Bacchae of Euripides
"Many are the shapes of things divine;
much the gods achieve beyond expectation;
and what seems probable is not accomplished,
whereas for the improbable, god finds a way.
Such was the result of this affair.
- Euripdes, Bacchae (lines 1388-1392)
This is Euripides' last and best play. The setting of Mount Cithaeron with its maenads, animals and more helps make this macabre and haunting tale unique among the authors works. I found the story bizarre, mysterious, and ultimately terrifying in the savagery of the group worshiping the god Dionysus.
The Bacchae reflects a far more traditional view of humankind and the gods than do many of Euripides’ plays. Dionysus in The Bacchae is still seen as a psychological force or as a state of mind (in this case, irrationality), like Aphrodite and Artemis in the Hippolytus. In this play, however, it is Pentheus, the “modern man” who uses reason to challenge the authority of the gods, who suffers most. At the end of the tragedy, Cadmus cites the fate of Pentheus as proof that the gods exist and that they punish those who resist them (lines 1325-1326).
The final words of The Bacchae are a restatement of the traditional Greek view that the gods act in ways that humankind does not expect and that human knowledge is therefore limited (lines 1388-1392). Not only is it a conclusion that would be appropriate for nearly any Greek tragedy, it resembles the endings of both Sophocles’ Antigone and Oedipus at Colonus. This traditional Greek belief that moderation is best because humankind’s knowledge is limited is central to the entire structure of The Bacchae. While Pentheus is punished for his stubborn resistance to the god Dionysus, his mother, Agave, who accepted the god, also suffers. I found this development to be a troubling aspect of the work; at the end of the play, Dionysus seems to be punishing both his enemies and his own followers. We need to remember that, for Euripides, Dionysus symbolizes irrationality. Those who exclude irrationality totally from their lives become stolid, unimaginative, and dull; when their carefully reasoned worlds collapse, they may be “torn apart” by irrationality, as literally happens to Pentheus in this play. Yet those who succumb to irrationality entirely are playing with madness, and they may eventually destroy what is most dear to them. With irrationality, as with everything, Euripides is saying, the middle way is best.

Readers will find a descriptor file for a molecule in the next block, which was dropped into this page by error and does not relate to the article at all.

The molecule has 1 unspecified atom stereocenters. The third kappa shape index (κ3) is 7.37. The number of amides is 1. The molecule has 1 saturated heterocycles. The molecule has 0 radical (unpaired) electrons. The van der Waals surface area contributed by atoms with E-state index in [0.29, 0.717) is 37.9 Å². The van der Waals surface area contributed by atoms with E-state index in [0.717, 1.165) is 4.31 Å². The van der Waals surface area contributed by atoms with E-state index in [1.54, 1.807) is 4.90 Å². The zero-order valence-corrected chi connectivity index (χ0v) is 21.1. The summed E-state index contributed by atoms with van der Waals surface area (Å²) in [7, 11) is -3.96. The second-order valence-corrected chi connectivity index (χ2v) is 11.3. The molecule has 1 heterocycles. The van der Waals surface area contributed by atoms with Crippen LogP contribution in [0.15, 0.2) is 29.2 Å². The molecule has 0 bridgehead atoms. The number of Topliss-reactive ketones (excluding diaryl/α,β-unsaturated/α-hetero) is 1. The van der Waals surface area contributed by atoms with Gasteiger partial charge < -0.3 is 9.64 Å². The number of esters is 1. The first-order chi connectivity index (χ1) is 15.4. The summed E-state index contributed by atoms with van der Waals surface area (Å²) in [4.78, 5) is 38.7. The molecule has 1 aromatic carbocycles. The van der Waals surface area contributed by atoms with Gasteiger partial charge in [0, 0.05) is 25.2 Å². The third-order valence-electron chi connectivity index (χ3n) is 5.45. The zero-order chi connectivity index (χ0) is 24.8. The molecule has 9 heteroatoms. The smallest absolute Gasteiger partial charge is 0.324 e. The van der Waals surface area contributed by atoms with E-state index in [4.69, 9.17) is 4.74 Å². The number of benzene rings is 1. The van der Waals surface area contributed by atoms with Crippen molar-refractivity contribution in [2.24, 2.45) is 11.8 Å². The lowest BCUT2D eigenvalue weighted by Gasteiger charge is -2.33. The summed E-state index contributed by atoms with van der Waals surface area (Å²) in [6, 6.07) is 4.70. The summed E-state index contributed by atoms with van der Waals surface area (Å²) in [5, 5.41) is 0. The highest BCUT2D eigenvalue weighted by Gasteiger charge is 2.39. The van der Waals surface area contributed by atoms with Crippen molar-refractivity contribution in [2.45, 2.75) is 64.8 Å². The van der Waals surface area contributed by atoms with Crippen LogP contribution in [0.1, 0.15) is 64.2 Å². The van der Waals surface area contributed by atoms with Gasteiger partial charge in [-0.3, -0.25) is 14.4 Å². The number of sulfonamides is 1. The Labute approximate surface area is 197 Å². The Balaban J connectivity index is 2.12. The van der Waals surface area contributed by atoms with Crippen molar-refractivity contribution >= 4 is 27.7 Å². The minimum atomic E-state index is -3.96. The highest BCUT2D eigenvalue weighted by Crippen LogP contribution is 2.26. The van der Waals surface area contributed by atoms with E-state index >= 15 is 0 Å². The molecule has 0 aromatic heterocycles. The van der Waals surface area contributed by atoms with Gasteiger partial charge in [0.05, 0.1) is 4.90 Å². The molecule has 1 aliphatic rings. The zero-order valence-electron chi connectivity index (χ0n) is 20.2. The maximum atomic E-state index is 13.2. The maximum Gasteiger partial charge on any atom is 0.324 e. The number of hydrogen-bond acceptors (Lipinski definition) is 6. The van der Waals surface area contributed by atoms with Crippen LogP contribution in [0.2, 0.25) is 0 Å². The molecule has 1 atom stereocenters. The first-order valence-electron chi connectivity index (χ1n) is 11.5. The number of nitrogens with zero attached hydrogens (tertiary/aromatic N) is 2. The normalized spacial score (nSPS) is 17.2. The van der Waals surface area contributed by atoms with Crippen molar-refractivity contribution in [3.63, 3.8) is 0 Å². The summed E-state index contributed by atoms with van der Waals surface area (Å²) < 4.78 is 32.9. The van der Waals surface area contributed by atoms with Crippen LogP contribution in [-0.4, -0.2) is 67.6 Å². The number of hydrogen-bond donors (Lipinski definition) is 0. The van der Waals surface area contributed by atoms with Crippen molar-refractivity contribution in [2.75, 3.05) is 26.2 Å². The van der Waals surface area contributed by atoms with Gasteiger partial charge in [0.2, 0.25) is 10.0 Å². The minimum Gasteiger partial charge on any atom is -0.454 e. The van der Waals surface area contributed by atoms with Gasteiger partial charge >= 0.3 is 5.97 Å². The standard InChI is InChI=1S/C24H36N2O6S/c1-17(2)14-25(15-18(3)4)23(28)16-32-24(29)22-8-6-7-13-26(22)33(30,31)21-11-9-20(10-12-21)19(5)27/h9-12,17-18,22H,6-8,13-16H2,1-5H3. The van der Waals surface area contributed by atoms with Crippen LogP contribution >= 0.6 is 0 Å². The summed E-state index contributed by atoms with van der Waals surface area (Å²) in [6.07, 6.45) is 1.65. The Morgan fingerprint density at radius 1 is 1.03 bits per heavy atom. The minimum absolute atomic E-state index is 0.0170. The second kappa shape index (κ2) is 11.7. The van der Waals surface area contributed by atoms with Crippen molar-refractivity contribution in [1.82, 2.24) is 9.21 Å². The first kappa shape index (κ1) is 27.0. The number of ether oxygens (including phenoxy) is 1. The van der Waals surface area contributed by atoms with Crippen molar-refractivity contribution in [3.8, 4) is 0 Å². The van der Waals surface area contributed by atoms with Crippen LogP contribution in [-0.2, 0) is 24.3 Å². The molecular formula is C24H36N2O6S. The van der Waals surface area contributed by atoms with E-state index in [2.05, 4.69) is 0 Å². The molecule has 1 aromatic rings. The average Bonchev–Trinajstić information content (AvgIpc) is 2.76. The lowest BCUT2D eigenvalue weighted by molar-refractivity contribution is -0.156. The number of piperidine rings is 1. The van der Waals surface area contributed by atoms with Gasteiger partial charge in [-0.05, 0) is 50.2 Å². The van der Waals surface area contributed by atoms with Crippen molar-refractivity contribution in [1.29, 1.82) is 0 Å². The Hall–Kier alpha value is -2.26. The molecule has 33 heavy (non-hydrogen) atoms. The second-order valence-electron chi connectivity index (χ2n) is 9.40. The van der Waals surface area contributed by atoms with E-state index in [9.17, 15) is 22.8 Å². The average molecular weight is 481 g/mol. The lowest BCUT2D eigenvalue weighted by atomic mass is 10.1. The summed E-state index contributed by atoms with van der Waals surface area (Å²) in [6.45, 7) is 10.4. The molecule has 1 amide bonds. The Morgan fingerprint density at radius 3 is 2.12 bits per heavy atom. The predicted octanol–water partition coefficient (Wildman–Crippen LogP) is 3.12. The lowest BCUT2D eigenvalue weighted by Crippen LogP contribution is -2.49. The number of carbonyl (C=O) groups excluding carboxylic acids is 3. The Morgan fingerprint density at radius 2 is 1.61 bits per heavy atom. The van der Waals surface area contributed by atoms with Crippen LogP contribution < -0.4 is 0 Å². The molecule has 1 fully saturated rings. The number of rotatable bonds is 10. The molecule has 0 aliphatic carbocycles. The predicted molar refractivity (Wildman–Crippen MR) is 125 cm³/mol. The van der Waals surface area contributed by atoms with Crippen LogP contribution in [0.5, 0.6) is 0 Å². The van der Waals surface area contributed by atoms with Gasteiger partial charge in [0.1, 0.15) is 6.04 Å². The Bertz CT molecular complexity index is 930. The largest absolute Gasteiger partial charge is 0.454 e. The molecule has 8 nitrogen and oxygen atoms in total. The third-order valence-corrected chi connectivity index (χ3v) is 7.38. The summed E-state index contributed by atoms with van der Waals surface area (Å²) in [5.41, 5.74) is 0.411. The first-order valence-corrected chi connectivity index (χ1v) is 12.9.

In dramatic terms, Euripides accomplishes a difficult task in The Bacchae. He manages to change the audience’s opinion about both Dionysus and Pentheus as the drama unfolds. When Dionysus first appears, he wins the audience’s favor: They are told that Pentheus is resisting the god unjustly and that Dionysus has come to Thebes in person to reward the just and to punish the guilty. By the end of the drama, however, Dionysus seems a fearful figure whose penalties are extreme and whose power destroys even those who embrace his cult. Pentheus, on the other hand, first appears as a brash, skeptical, and thoroughly unlikable individual. Yet by the end of the drama, the audience is likely to pity him because of the degree to which he has been punished. This ability to change an audience’s perspective in such a short time is one of Euripides’ finest accomplishments in this play.
The irrationality on display in this drama is something that I have had difficulty understanding. Not that I intend to deny the irrational, that is impossible as demonstrated by Euripides and many since, but I am unwilling to surrender to the enemies of rationality --ecstasy, infatuation, and unbridled nature. Somehow there must be a way to find what Aristotle would call a "golden mean". This play demonstrates the difficulty of that task was just as great in Ancient Greece as it is today.